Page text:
Metronidazole is an antimicrobial agent utilized for the treatment of protozoa
and anaerobic bacteria infections. Many times, it is necessary to modify the
metronidazole release, and the development of modified release systems may be
suggested. In this study, we are able to investigate the use of the residue normally
thrown out from the preparation of propolis extracts (BP) as strategy to modify the
metronidazole release. We prepared films containing polymeric adjuvant (gelatin or
ethylcellulose) and metronidazole, by solvent casting method. Density, mechanical
properties, water vapor permeability (WVP), moisture uptake capacity (MUC),
thermogravimetry, differential scanning calorimetry, Fourier transform infrared
spectroscopy (FT-IR), and in vitro metronidazole release were investigated. Thickness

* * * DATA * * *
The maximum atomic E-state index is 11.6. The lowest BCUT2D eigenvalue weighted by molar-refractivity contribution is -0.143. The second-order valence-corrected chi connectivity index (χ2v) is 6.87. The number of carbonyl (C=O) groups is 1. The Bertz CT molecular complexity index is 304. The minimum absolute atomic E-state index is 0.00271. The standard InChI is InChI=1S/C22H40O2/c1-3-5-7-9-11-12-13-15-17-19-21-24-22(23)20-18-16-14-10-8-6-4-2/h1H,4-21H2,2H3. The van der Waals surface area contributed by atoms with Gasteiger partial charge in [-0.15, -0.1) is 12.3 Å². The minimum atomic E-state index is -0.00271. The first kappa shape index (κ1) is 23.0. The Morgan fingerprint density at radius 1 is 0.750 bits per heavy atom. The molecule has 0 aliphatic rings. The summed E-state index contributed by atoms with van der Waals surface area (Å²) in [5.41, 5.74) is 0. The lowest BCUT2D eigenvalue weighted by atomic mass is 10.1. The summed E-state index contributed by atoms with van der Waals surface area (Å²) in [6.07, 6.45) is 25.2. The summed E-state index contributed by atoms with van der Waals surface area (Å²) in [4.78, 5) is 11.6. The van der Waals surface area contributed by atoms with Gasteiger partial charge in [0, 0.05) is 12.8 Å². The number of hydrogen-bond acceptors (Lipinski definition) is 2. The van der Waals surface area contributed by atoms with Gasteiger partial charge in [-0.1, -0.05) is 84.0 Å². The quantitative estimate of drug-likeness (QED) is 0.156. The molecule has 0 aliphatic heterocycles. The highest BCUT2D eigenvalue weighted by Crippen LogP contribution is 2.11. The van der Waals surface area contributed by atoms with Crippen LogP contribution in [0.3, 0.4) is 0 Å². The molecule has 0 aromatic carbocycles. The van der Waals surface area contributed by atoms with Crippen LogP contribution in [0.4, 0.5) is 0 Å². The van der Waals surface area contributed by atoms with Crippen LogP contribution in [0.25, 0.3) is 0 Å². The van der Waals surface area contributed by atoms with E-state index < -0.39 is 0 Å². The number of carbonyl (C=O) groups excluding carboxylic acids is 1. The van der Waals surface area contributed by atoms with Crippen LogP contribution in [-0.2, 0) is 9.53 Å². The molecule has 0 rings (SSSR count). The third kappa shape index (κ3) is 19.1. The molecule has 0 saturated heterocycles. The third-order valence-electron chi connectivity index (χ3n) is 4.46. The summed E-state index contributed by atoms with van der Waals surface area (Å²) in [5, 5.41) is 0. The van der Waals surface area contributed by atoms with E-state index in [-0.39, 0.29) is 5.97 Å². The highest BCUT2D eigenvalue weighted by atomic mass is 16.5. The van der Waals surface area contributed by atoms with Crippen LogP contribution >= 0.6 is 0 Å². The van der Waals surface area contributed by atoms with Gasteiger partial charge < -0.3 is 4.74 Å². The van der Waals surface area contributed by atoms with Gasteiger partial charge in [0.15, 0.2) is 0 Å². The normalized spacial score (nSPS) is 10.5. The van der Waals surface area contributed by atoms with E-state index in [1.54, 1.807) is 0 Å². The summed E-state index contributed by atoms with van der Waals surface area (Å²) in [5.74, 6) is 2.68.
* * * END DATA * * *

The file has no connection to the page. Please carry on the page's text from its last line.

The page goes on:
and density of the preparations indicated that the compounds were homogeneously dispersed
throughout. Mechanical properties were influenced by film composition. Films containing gelatin
showed higher resistance to stress while those containing ethylcellulose presented greater flexibility.
The greater the adjuvant concentrations lower the resistance to rupture and the elasticity, but higher
MUC and WVP of formulations. FT-IR tests suggested interactions between BP and the adjuvants.
Films were capable to protect the metronidazole and changed its release profile. BP films are of great
practical importance constituting a novel strategy to modify the metronidazole release.
Keywords: Drug release, ethylcellulose, gelatin, metronidazole, physicochemical properties, propolis byproduct.
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